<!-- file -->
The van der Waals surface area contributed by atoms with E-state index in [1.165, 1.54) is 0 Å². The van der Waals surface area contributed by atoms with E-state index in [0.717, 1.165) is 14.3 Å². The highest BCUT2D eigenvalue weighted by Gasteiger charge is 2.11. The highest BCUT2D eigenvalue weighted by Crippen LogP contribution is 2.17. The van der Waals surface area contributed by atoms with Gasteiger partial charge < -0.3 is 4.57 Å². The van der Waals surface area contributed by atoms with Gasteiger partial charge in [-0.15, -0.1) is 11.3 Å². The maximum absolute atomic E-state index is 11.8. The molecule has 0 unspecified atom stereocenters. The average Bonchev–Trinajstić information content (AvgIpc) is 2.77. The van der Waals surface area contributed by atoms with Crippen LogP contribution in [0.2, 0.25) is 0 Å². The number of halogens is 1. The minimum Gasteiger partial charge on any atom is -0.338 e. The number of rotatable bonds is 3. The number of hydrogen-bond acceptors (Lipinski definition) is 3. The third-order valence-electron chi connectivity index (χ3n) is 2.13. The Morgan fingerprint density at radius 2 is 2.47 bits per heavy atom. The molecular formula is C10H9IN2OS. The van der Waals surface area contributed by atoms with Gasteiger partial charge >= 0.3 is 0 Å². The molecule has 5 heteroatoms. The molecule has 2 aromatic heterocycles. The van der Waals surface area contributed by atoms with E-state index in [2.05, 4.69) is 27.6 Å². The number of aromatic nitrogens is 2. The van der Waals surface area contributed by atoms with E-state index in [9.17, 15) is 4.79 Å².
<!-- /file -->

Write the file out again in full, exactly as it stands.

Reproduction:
The van der Waals surface area contributed by atoms with E-state index in [1.165, 1.54) is 0 Å². The van der Waals surface area contributed by atoms with E-state index in [0.717, 1.165) is 14.3 Å². The highest BCUT2D eigenvalue weighted by Gasteiger charge is 2.11. The highest BCUT2D eigenvalue weighted by Crippen LogP contribution is 2.17. The van der Waals surface area contributed by atoms with Gasteiger partial charge < -0.3 is 4.57 Å². The van der Waals surface area contributed by atoms with Gasteiger partial charge in [-0.15, -0.1) is 11.3 Å². The maximum absolute atomic E-state index is 11.8. The molecule has 0 unspecified atom stereocenters. The average Bonchev–Trinajstić information content (AvgIpc) is 2.77. The van der Waals surface area contributed by atoms with Crippen LogP contribution in [0.2, 0.25) is 0 Å². The number of halogens is 1. The minimum Gasteiger partial charge on any atom is -0.338 e. The number of rotatable bonds is 3. The number of hydrogen-bond acceptors (Lipinski definition) is 3. The third-order valence-electron chi connectivity index (χ3n) is 2.13. The Morgan fingerprint density at radius 2 is 2.47 bits per heavy atom. The molecular formula is C10H9IN2OS. The van der Waals surface area contributed by atoms with Gasteiger partial charge >= 0.3 is 0 Å². The molecule has 5 heteroatoms. The molecule has 2 aromatic heterocycles. The van der Waals surface area contributed by atoms with E-state index in [2.05, 4.69) is 27.6 Å². The number of aromatic nitrogens is 2. The van der Waals surface area contributed by atoms with E-state index in [9.17, 15) is 4.79 Å².